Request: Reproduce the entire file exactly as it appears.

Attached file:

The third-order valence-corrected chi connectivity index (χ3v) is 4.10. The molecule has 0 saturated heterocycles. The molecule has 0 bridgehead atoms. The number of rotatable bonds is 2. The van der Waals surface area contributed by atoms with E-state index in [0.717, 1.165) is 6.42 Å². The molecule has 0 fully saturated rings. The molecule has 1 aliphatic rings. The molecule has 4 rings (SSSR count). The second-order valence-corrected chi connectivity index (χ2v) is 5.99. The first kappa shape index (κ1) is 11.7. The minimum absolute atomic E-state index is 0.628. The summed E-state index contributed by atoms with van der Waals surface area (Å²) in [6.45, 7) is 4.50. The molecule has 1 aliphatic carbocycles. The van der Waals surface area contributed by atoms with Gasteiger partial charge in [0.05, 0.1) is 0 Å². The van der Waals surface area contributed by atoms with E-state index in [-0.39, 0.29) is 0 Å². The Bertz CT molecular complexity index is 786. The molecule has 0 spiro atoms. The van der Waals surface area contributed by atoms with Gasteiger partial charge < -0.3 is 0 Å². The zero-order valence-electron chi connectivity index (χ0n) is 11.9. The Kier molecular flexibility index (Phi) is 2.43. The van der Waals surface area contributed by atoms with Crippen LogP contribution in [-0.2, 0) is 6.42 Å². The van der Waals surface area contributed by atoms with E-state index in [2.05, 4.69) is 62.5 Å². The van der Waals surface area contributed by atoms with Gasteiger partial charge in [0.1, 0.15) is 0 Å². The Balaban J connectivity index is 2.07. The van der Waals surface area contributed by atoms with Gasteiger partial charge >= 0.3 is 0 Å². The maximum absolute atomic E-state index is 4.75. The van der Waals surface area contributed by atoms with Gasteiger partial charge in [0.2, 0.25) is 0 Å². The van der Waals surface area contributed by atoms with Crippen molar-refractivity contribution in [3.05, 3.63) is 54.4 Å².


The third-order valence-corrected chi connectivity index (χ3v) is 4.10. The molecule has 0 saturated heterocycles. The molecule has 0 bridgehead atoms. The number of rotatable bonds is 2. The van der Waals surface area contributed by atoms with E-state index in [0.717, 1.165) is 6.42 Å². The molecule has 0 fully saturated rings. The molecule has 1 aliphatic rings. The molecule has 4 rings (SSSR count). The second-order valence-corrected chi connectivity index (χ2v) is 5.99. The first kappa shape index (κ1) is 11.7. The minimum absolute atomic E-state index is 0.628. The summed E-state index contributed by atoms with van der Waals surface area (Å²) in [6.45, 7) is 4.50. The molecule has 1 aliphatic carbocycles. The van der Waals surface area contributed by atoms with Gasteiger partial charge in [0.05, 0.1) is 0 Å². The van der Waals surface area contributed by atoms with E-state index in [-0.39, 0.29) is 0 Å². The Bertz CT molecular complexity index is 786. The molecule has 0 spiro atoms. The van der Waals surface area contributed by atoms with Gasteiger partial charge < -0.3 is 0 Å². The zero-order valence-electron chi connectivity index (χ0n) is 11.9. The Kier molecular flexibility index (Phi) is 2.43. The van der Waals surface area contributed by atoms with Crippen LogP contribution in [-0.2, 0) is 6.42 Å². The van der Waals surface area contributed by atoms with E-state index in [2.05, 4.69) is 62.5 Å². The van der Waals surface area contributed by atoms with Gasteiger partial charge in [0.1, 0.15) is 0 Å². The Balaban J connectivity index is 2.07. The van der Waals surface area contributed by atoms with Gasteiger partial charge >= 0.3 is 0 Å². The maximum absolute atomic E-state index is 4.75. The van der Waals surface area contributed by atoms with Gasteiger partial charge in [0.2, 0.25) is 0 Å². The van der Waals surface area contributed by atoms with Crippen molar-refractivity contribution in [3.05, 3.63) is 54.4 Å².